April 14, 2021
(LOS ANGELES) – Quantum dot technology is a subject of interest for big television manufacturers, who are incorporating this technology into building their liquid crystal display (LCD) televisions. Quantum dots are tiny nanocrystals which have a special power: when exposed to light, they become luminous and give off a very pure and precise color depending on their size. The desired color can be fine-tuned by adjustment of the quantum dot’s size; using the dots in an LCD television enhances the colors on the screen and results in a better picture. Quantum dot technology can also be used in other ways, such as in solar panels and for medical uses.
One type of medical application revolves around the use of injectable hydrogels. A hydrogel is a gelatinous substance that is biocompatible with bodily tissues and has tunable elastic and mechanical properties. Some hydrogels also have shear-thinning capabilities – the ability to deform upon injection and then quickly self-recover. Injectable shear-thinning hydrogels have been used successfully for delivering therapeutic agents into the body, as well as for hemorrhage control in cases of acute bleeding or aneurysms.
For these applications, it is very important to monitor the placement of the hydrogel and its eventual degradation in the body; this requires dynamic, real-time monitoring. Quantum dots are a promising alternative for image labeling, although certain types of quantum dots are unsuitable for biomedical purposes due to their high toxicity.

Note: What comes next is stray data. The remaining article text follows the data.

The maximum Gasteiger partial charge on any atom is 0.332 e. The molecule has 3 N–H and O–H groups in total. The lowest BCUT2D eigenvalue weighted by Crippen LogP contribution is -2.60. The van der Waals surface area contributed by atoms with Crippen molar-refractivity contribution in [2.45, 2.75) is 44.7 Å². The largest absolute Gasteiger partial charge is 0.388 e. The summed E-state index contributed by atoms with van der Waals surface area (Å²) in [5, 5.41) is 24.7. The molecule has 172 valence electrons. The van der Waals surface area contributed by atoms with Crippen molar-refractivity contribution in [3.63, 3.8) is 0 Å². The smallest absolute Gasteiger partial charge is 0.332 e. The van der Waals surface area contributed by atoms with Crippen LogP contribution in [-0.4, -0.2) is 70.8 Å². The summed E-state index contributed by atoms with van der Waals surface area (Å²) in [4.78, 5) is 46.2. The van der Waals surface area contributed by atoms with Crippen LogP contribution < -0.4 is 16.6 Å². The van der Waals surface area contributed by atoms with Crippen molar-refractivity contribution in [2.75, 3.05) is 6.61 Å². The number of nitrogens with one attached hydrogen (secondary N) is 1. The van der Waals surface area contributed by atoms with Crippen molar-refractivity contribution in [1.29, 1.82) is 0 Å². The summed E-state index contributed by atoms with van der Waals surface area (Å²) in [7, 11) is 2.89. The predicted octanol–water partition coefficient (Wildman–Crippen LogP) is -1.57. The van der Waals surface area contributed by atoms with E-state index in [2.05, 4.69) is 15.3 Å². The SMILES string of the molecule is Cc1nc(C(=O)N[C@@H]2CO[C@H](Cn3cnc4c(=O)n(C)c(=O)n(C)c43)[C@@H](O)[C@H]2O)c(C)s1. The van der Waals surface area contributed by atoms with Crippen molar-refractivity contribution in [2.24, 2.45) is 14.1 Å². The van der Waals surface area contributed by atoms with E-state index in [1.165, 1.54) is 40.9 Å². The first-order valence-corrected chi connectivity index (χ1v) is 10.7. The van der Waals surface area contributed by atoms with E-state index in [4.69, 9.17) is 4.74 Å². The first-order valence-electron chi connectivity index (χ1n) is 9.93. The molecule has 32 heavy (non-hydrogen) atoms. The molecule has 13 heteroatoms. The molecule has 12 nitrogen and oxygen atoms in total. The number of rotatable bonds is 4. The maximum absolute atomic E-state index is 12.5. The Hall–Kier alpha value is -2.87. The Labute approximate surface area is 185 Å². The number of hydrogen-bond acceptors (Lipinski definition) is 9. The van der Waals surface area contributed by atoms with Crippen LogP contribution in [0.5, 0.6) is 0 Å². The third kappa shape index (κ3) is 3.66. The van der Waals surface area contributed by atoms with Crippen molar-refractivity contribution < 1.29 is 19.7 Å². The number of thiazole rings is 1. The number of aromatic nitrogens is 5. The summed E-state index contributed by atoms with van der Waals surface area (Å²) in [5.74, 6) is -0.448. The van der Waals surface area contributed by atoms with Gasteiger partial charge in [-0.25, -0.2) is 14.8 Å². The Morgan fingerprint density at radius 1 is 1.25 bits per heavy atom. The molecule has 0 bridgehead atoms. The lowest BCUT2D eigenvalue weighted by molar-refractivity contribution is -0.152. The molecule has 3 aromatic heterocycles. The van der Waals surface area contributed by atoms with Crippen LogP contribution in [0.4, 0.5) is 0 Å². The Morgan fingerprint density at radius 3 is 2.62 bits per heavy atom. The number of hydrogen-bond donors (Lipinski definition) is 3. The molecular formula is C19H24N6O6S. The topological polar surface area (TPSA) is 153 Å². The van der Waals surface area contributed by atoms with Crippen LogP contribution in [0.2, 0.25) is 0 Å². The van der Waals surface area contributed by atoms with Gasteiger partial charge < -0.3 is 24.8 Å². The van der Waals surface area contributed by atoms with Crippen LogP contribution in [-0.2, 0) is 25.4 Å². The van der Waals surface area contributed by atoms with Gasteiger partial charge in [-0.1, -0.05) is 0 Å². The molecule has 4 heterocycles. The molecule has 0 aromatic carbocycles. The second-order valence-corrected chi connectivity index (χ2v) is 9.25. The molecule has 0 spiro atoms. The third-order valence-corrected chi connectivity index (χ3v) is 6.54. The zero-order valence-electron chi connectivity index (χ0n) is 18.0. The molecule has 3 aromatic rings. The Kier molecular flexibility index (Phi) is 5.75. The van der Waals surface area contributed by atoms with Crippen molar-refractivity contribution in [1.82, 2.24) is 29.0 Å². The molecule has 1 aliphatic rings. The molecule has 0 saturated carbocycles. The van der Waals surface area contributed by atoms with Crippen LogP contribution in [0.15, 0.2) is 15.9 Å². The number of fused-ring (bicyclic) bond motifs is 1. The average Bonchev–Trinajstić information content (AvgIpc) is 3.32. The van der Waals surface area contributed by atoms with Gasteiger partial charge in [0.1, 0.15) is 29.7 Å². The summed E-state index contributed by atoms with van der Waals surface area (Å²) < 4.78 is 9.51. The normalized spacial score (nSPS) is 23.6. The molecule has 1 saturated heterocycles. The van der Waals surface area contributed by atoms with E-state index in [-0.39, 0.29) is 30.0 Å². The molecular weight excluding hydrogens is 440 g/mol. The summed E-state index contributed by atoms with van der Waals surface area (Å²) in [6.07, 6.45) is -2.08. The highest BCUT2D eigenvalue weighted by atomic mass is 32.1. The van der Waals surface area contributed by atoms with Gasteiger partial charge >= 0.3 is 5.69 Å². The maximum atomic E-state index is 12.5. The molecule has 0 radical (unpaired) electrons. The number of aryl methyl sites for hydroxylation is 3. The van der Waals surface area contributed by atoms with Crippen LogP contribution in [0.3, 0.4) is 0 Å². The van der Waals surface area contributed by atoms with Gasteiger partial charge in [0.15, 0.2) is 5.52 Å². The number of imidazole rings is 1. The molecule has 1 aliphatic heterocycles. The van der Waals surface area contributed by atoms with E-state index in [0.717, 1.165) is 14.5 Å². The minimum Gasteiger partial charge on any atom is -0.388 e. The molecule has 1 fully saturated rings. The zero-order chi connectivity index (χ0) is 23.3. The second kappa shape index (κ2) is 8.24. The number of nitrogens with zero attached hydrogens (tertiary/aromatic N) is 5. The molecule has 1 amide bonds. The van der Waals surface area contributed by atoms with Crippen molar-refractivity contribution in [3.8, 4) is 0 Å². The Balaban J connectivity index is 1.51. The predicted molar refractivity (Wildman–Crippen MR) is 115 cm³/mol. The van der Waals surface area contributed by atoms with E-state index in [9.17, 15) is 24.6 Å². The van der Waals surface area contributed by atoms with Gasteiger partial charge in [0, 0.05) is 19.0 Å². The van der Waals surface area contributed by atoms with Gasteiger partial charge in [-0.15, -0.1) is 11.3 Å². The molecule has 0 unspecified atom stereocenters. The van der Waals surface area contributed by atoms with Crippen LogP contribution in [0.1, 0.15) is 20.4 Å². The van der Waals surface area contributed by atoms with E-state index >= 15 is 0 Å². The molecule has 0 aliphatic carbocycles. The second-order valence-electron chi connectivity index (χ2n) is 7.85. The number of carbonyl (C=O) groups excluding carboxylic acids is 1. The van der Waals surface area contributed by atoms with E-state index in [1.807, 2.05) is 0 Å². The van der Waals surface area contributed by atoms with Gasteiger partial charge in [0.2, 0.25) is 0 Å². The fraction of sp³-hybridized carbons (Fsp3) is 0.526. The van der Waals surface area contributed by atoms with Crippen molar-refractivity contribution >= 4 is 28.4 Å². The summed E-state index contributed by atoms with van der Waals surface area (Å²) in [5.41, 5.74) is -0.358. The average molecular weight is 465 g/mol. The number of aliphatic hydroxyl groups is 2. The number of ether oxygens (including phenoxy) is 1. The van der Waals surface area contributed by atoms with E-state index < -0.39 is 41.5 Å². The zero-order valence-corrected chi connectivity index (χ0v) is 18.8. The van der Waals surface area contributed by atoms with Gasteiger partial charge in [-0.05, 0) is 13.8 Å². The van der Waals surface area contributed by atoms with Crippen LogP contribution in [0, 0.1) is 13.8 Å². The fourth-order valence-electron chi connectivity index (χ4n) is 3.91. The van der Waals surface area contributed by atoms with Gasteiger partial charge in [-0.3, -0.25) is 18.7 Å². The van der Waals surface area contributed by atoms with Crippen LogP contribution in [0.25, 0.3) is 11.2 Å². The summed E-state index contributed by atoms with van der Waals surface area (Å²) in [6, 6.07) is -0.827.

A collaborative team from the Terasaki Institute for Biomedical Innovation (TIBI) has recently examined the properties of graphene quantum dots. Graphene, a form of carbon of ultra-small size, is biocompatible, stable under bodily conditions, readily available at low cost and has strong, adjustable fluorescent capabilities.
The team prepared and characterized the graphene quantum dots before mixing them with shear-thinning hydrogels. The resultant mixture was tested and optimized for its elasticity, sheer-thinning properties and biocompatibility. It was also tested for its fluorescent capabilities by using both direct observation after exposure to UV light and by imaging after injection into mouse animal models.
“After conducting our experiments, we were able to obtain the correct formulation for optimum performance of our graphene quantum dot hydrogels,” said TIBI team member Fatemeh Nasrollahi, Ph.D. “Our tests have resulted in a robust imaging method that can easily be used in the clinic.”
It is anticipated that use of these graphene shear-thinning hydrogels will offer a means of low-cost, high-quality imaging for many biomedical applications in the future.
“This work is one of many examples under our biomaterials research platform,” said Ali Khademhosseini, Ph.D., director and CEO of the Terasaki Institute for Biomedical Innovation. “The use of graphene quantum dots can provide an alternative method of medical imaging.”
Additional authors are Ali Khademhosseini, Farzana Nazir, Maryam Tavafoghi, Vahid Hosseini, Mohammad Ali Darabi, David Paramelle and Samad Ahadian.
This work was funded in part by the National Institutes of Health (HL 140951 and HL 137193).